“Permitting more extractive activities in this region will only worsen the situation,” the organization added.
Chinese grant financing
The growth of China’s overseas presence in infrastructure and economic development projects in Africa and beyond has been well-documented in recent years, but often such initiatives are financed through loan agreements.
Professor Katharine Adeney of the University of Nottingham Asia Research Institute noted some apparent similarities between the Sierra Leone deal, given the current available details, and one portion of the China-Pakistan Economic Corridor.
“The majority of the CPEC projects in Pakistan have been financed through loans. However, the development of Gwadar port, Gwadar International Airport and many ‘hearts and minds’ projects in the area are scheduled to be paid for by Chinese grants,” she told CNBC on Tuesday.
“This reflects the importance of the success of the project to China’s strategic interest (the only other project financed through a grant was the development of the fiber optic cable from China into Pakistan, essential for the development of the Beidou satellite system).”
Adeney noted that this may also be the case here, though Sierra Leone does not feature on the maritime “belt” of China’s Belt and Road Initiative (BRI), the global infrastructure development strategy adopted by Beijing in 2013.
The Gwadar project in Pakistan also faced staunch opposition from local fishermen displaced by the project, while concerns have been raised about whether the local labor force will be able to benefit from the project in the event of a sudden influx of workers from elsewhere in Pakistan or overseas.
“The development of Gwadar includes a lot of hearts and minds projects on paper (e.g. the development of a training center, expansion of a hospital), but very few of these have yet come to fruition. The whole area has been heavily securitized,” Adeney explained.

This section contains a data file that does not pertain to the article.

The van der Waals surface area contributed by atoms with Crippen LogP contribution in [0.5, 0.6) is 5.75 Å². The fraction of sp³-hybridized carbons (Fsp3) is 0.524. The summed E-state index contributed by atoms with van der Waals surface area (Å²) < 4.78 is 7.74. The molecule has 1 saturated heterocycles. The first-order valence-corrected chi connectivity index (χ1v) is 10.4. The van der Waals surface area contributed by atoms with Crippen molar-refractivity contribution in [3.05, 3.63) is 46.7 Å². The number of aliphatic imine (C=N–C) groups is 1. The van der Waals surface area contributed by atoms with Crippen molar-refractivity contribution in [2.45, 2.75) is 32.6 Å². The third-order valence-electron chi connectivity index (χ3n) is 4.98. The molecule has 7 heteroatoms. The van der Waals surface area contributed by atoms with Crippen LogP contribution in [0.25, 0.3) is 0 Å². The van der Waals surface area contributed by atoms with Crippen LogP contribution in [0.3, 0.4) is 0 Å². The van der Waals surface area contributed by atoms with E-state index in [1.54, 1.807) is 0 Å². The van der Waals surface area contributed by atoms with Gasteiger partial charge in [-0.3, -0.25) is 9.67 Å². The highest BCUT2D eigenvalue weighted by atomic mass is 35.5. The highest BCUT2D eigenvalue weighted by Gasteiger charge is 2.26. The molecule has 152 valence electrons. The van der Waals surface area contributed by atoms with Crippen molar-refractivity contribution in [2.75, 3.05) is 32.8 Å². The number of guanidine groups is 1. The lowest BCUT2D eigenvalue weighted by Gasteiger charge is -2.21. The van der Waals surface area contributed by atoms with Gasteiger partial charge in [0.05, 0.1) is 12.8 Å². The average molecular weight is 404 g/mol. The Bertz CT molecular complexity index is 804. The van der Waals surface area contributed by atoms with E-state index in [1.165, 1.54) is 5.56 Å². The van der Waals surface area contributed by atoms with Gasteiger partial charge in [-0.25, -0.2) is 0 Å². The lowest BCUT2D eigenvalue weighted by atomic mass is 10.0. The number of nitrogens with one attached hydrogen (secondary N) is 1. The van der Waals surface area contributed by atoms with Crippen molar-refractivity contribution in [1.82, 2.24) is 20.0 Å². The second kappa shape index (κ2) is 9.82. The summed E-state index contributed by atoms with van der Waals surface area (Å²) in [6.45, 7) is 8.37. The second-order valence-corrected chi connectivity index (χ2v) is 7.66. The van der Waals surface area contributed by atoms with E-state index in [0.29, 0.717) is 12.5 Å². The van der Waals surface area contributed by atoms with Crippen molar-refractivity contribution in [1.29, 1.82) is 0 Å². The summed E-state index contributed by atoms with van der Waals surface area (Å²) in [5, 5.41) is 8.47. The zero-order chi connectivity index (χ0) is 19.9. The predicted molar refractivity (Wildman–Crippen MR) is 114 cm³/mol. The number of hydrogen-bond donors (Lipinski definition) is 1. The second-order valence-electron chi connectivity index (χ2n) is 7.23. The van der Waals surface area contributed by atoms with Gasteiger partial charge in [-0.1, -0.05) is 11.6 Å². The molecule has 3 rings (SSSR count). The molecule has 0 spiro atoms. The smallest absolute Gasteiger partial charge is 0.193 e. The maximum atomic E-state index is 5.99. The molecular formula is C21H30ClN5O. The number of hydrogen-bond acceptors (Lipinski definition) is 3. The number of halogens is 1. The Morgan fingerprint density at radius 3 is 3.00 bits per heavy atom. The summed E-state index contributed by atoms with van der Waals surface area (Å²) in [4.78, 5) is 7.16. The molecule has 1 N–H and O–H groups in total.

Parliamentary probe and constitutional challenge
Local activists in Sierra Leone have decried the government’s lack of transparency in recent days as they seek clarity on the nature of the project. Robert Besseling, CEO of political risk consultancy Pangea-Risk, told CNBC on Tuesday that the opacity of the deal could end up “derailing it” or at least cause further resistance.
“Firstly, there is a lack of transparency over the Sierra Leonean government’s land equity and Chinese cash grant deal, which is raising concerns over potential corruption and could subject it to parliamentary probing,” he said.
“Secondly, any forced displacement of residents around the project site might be rendered unconstitutional based on current land rights provisions.”
Besseling noted that the fisheries deal deviated from the government’s previous reluctance to deal with Chinese counterparties. Soon after taking office in April 2018, President Julius Maada Bio canceled several high-profile contracts, including a $400 million airport construction deal backed by a Chinese loan.
The government argued at the time that there was no business case for the new airport outside the capital Freetown, and instead vowed to renovate its existing airport.
“The lack of financing opportunities during the pandemic may indicate that Sierra Leone is increasingly returning to China’s sphere of influence and is now seeking more Chinese lending for development and infrastructure projects,” Besseling added.